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How a Startup from Krakow Got Mentioned
in “The Art of Computer Programming”

Bez kategorii, Blog | 0 comments

Every software engineer has heard of Donald Knuth and his book series “The Art of Computer Programming”, called the Computer Programmer’s Bible. But not everyone knows about professor Knuth’s fascination with Hamiltonian graphs. This story begins with his visit to the British Museum in London, where he examined ancient Greek icosahedrons whose labels form a Hamiltonian cycle: Α, Β, Γ, Δ, … , Τ, Υ, Α. Inspired by the exhibits, he added an assignment to his upcoming book. In exercise 7.2.2.4.9, he asked to design a 21st-century version of such an icosahedron, where the bottom edge of each Latin letter A, B, C, D, … , S, T, A coincides with an upper edge of the previous letter. The solution to the exercise ended with the sentence “It would be nice to own a 3D-printed object like this!”

Our company, Sinterit, founded in 2014 in Krakow, Poland, produces 3D printers that solidify nylon particles by heating them with a laser. This process is known as sintering. Compared to the familiar FDM 3D models, our printouts are more precise, flexible, reliable, and elaborate.

When a friend of ours who is a fan of Knuth told us about the exercise, we took up the challenge. The typeface we chose for the labels is Palatino, designed by professor Knuth’s friend, Hermann Zapf. Here is how the icosahedron looked like before we shipped it:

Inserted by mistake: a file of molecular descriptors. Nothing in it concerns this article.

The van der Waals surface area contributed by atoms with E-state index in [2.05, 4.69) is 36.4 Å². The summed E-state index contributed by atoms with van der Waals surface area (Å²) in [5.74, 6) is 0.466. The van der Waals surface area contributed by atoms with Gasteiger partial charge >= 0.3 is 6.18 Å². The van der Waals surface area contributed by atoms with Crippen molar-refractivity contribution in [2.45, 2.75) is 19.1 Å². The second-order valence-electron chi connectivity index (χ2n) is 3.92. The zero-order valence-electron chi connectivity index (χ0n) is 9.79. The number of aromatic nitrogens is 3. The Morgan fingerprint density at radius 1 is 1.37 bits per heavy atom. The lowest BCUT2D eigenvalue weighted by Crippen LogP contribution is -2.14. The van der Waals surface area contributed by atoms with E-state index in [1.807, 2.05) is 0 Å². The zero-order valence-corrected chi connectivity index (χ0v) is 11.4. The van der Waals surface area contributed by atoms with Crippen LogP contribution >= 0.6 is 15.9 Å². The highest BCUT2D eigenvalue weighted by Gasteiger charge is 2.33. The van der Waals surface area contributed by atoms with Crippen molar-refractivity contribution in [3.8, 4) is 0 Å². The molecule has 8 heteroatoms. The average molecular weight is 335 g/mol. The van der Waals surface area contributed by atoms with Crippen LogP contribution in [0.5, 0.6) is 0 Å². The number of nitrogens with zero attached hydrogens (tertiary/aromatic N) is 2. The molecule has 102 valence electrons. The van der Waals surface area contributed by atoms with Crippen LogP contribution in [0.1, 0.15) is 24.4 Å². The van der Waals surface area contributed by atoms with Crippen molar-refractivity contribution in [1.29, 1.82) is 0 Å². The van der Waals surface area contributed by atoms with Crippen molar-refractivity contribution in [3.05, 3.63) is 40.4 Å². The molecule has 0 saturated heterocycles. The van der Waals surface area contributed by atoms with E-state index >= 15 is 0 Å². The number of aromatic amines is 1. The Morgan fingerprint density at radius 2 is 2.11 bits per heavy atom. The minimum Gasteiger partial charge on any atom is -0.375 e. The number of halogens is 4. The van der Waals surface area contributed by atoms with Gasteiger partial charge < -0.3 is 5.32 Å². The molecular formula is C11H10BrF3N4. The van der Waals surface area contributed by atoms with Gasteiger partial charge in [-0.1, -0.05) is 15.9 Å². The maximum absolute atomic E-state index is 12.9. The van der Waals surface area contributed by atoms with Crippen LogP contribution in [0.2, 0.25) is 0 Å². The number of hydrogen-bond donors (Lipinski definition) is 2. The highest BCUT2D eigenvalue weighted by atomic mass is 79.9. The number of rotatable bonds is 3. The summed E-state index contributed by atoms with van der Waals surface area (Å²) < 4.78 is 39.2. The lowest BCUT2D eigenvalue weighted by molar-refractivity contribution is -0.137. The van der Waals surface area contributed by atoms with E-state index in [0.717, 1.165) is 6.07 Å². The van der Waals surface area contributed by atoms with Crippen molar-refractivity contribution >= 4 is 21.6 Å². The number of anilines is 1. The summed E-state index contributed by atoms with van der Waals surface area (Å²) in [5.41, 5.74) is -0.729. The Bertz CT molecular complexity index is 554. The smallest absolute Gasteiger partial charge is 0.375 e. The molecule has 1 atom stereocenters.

On a side note, the exercise is not officially available. Professor Knuth puts subsequent fascicles (pamphlets) of “The Art of Computer Programming” on the web under predictable names. Even though there are no links to the fascicle with the exercise, its URL was easy to guess.

With great joy, one day we found among the incoming mail a letter from professor Knuth and one of his famous checks for improving his book.

In the new version of the solution, the following text appears: “The author cherishes a 3D-printed object like this, received as a surprise gift in 2016.”

Watch professor Knuth tell the story of receiving the icosahedron during his 2016 Christmas Tree Lecture at Stanford University:

We are so happy with the check. Thank you, Professor Knuth! Who would expect that our young startup would receive such a nice gift from the author of “The Art of Computer Programming”?

Sinterit is rapidly growing and is still looking for talents with programming skills.

If you would like to become one of us and work in Krakow, Poland, send your CV at [email protected]

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Maybe you have your own, truly original idea, to implement via 3D printing. Feel free to fill in this form: